Water Waste Fines In California

OWater Waste Fines In Californiaan historic “first” that allocates the drought burden beyond farmers and agencies to individuals and communities.

Water usage prohibited as wasteful includes: watering outdoor landscapes in a way that causes water runoff onto neighboring properties, non-irrigated areas, walkways, roadways, parking lots or structures; washing an automobile with a hose that lacks a shut-off nozzle or other device that immediately stops the water when not in use; watering any hard surface, including but not limited to driveways, sidewalks and asphalt; and use of drinkable water in a fountain or other decorative water feature, except in a recirculating system. Exceptions are made for immediate health and safety needs or compliance with a term/condition in a state/federal permit.

The imposition of fines came after disturbing statewide survey results. In 2014, California’s Governor declared and then continued a state of emergency due to a 3-year drought that is the harshest California drought in 40 years. The Governor took several measures to address the emergency, including increasing the power of California’s State Water Resources Control Board and requesting that Californians reduce their individual use of water by 20%. Californians apparently took neither the drought nor the Governor’s request seriously enough. The Board’s most recent survey revealed that none of the state’s nine water regions, (North Coast, San Francisco, Central Coast, Los Angeles, Central Valley, Lahontan, Colorado River, Santa Ana and San Diego), attained the requested 20% reduction in individual water usage. In fact, the State’s consumption of water in May 2014 increased 1% over consumption in May of prior years.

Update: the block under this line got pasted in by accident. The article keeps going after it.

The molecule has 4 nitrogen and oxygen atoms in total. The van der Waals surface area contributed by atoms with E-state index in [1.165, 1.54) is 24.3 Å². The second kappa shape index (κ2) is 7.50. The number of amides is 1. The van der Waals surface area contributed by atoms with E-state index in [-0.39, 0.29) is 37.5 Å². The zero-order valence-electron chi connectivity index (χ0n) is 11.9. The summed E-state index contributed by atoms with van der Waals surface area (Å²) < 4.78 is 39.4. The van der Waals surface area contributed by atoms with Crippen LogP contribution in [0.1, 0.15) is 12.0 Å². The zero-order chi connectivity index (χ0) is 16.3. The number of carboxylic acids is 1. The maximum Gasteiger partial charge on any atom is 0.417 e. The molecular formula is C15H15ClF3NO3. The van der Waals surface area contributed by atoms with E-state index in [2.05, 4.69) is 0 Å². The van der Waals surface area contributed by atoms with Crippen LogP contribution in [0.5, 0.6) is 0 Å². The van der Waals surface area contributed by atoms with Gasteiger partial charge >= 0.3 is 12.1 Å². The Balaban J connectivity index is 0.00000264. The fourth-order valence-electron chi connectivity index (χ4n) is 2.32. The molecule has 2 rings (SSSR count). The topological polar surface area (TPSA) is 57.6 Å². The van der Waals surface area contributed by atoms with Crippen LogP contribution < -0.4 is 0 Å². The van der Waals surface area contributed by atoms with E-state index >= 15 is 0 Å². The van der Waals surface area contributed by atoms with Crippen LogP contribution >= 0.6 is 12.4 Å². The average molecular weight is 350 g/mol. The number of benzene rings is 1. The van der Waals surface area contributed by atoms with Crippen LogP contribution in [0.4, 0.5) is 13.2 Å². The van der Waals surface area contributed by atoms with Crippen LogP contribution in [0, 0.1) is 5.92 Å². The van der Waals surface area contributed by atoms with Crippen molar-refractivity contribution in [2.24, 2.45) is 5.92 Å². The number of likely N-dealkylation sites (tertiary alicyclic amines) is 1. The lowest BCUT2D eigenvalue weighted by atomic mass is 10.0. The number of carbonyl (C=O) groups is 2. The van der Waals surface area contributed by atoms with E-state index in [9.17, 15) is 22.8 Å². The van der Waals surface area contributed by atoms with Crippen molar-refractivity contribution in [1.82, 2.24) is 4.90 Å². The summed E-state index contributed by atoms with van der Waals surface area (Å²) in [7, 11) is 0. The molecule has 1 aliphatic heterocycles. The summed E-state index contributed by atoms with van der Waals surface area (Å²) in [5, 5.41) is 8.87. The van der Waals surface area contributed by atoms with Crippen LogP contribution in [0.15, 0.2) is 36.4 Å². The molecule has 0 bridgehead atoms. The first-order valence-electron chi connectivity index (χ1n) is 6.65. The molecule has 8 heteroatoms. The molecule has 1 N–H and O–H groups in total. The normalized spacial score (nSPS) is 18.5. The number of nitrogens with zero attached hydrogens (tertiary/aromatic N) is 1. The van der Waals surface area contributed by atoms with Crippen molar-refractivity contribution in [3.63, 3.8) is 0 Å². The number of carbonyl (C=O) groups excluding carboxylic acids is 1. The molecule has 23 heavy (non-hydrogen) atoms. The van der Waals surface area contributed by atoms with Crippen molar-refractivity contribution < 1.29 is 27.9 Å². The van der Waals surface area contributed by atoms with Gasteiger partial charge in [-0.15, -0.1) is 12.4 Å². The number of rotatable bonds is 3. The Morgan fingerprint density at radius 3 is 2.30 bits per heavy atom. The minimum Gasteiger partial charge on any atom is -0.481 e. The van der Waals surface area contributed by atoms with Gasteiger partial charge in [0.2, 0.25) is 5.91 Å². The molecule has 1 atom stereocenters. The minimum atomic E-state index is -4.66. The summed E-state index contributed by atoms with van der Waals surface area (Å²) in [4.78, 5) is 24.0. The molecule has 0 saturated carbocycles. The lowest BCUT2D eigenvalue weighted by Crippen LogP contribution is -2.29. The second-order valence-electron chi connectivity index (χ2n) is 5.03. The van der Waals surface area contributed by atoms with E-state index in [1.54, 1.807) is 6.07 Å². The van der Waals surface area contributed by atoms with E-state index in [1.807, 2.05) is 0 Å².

Given the belief that drought conditions will continue for the foreseeable future, the Board is adopting a somewhat flexible approach. Considerable leeway is given to the cities and water districts that must impose the $500 daily fine: they could issue warnings and impose the fine on repeat offenders or could use a sliding scale to impose fines of up to $500, for some examples. Simultaneously, the Board will monitor the effectiveness of this latest measure. If the fine fails to adequately encourage water conservation, the Board will examine and may use tougher measures, such as tightening outdoor watering restrictions and advocating higher water rates for unusually high water usage.

By Kathy Catanzarite


Source: Kathy Catanzarite – Handelonthelaw.com Staff Writer

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